No one had been permitted to catch their horse while the auction was going on and no man can catch their horse now: "for an instant of static horror men and animals faced one another, then the men whirled and ran before a gaudy vomit of long wild faces and splotched chest which overtook and scattered them and flung them sprawling aside and completely obliterated from sight Henry and the little boy, neither of whom had moved though Henry had flung up both arms, still holding his coiled rope, the herd sweeping on across the lot, to crash through the gate which the last man through it had neglected to close, leaving it slightly ajar, carrying all of the gate save the upright to which the hinges were nailed with them, and so among the teams and wagons which choked the lane, the teams springing and lunging too, snapping hitch-reins and tongues. Then the whole inextricable mass crashed among the wagons and eddied and divided about the one in which the woman sat, and rushed on down the lane and into the road, dividing, one half going one way and one half the other."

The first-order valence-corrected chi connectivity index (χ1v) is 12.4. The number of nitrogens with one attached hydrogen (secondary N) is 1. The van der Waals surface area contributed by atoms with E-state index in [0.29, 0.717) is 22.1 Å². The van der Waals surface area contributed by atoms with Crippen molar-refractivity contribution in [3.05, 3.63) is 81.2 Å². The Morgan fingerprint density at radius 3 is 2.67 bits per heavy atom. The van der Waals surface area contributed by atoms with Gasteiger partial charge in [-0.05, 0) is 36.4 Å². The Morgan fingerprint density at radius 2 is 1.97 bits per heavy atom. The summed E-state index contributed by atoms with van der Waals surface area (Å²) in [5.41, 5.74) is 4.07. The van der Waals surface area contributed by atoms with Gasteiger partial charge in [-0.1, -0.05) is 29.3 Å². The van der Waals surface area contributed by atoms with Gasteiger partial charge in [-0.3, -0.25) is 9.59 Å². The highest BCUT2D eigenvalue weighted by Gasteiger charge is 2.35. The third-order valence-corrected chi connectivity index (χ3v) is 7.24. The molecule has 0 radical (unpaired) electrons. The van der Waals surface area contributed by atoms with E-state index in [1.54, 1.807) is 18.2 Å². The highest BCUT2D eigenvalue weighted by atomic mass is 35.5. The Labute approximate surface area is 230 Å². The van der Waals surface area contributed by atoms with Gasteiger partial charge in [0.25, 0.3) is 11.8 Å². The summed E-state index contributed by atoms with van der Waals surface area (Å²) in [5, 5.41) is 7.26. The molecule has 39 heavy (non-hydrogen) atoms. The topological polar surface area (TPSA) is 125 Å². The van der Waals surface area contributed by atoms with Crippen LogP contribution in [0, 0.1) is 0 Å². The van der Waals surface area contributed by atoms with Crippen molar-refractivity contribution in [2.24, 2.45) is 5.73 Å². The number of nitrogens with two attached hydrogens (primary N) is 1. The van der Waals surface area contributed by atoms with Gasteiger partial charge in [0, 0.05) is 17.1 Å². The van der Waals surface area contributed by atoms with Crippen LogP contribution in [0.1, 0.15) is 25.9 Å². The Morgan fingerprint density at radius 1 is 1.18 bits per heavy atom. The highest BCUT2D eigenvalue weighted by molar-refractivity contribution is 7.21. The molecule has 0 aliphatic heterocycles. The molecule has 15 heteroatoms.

One horse, the one that was given to Eck, will "whirl and dash back and rush through the gate into Mrs. Littlejohn's yard and run up the front steps and crash once on the wooden veranda and vanish through the front door. Eck and the boy ran up onto the veranda. A lamp sat on a table just inside the door. In its mellow light they saw the horse fill the long hallway like a pinwheel, gaudy, furious and thunderous. A little further down the hall there was a varnished yellow melodeon. The horse crashed into it; it produced a single note, almost a chord, in bass, resonant and grave, of deep and sober astonishment; the horse with its monstrous and antic shadow whirled again and vanished through another door. It was a bedroom; Ratliff, in his underclothes and one sock and with the other sock in his hand and his back to the door, was leaning out the open window facing the lane, the lot. He looked back over his shoulder. For an instant he and the horse glared at one another. Then he sprang through the window as the horse backed out of the room and into the hall again and whirled and saw Eck and the little boy just entering the front door, Eck still carrying his rope. It whirled again and rushed on down the hall and onto the back porch just as Mrs. Littlejohn, carrying an armful of clothes from the line and the washboard, mounted the steps.